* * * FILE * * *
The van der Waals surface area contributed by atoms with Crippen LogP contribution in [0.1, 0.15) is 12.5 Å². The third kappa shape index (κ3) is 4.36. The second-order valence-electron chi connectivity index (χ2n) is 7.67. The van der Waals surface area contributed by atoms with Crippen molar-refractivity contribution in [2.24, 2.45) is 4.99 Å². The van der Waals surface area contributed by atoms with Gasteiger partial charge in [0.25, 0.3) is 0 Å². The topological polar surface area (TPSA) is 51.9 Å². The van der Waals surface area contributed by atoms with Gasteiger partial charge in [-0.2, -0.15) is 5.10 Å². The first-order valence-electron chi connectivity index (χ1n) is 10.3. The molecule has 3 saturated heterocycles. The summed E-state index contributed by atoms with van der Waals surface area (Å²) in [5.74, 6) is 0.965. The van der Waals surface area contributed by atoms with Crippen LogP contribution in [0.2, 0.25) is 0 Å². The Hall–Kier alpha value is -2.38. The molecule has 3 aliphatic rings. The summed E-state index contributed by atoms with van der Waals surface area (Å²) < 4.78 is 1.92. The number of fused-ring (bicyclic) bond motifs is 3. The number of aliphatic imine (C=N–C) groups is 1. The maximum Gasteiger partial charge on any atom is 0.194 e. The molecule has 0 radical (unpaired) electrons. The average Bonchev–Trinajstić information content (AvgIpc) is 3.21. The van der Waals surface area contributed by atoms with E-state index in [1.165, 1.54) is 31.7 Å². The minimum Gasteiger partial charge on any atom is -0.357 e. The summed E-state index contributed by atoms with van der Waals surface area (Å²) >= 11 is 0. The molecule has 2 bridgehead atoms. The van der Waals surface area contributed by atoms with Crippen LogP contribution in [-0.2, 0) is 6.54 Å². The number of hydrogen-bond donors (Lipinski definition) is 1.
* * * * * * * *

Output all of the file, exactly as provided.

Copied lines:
The van der Waals surface area contributed by atoms with Crippen LogP contribution in [0.1, 0.15) is 12.5 Å². The third kappa shape index (κ3) is 4.36. The second-order valence-electron chi connectivity index (χ2n) is 7.67. The van der Waals surface area contributed by atoms with Crippen molar-refractivity contribution in [2.24, 2.45) is 4.99 Å². The van der Waals surface area contributed by atoms with Gasteiger partial charge in [0.25, 0.3) is 0 Å². The topological polar surface area (TPSA) is 51.9 Å². The van der Waals surface area contributed by atoms with Gasteiger partial charge in [-0.2, -0.15) is 5.10 Å². The first-order valence-electron chi connectivity index (χ1n) is 10.3. The molecule has 3 saturated heterocycles. The summed E-state index contributed by atoms with van der Waals surface area (Å²) in [5.74, 6) is 0.965. The van der Waals surface area contributed by atoms with Crippen LogP contribution in [0.2, 0.25) is 0 Å². The Hall–Kier alpha value is -2.38. The molecule has 3 aliphatic rings. The summed E-state index contributed by atoms with van der Waals surface area (Å²) < 4.78 is 1.92. The number of fused-ring (bicyclic) bond motifs is 3. The number of aliphatic imine (C=N–C) groups is 1. The maximum Gasteiger partial charge on any atom is 0.194 e. The molecule has 0 radical (unpaired) electrons. The average Bonchev–Trinajstić information content (AvgIpc) is 3.21. The van der Waals surface area contributed by atoms with E-state index in [1.165, 1.54) is 31.7 Å². The minimum Gasteiger partial charge on any atom is -0.357 e. The summed E-state index contributed by atoms with van der Waals surface area (Å²) >= 11 is 0. The molecule has 2 bridgehead atoms. The van der Waals surface area contributed by atoms with Crippen LogP contribution in [-0.2, 0) is 6.54 Å². The number of hydrogen-bond donors (Lipinski definition) is 1.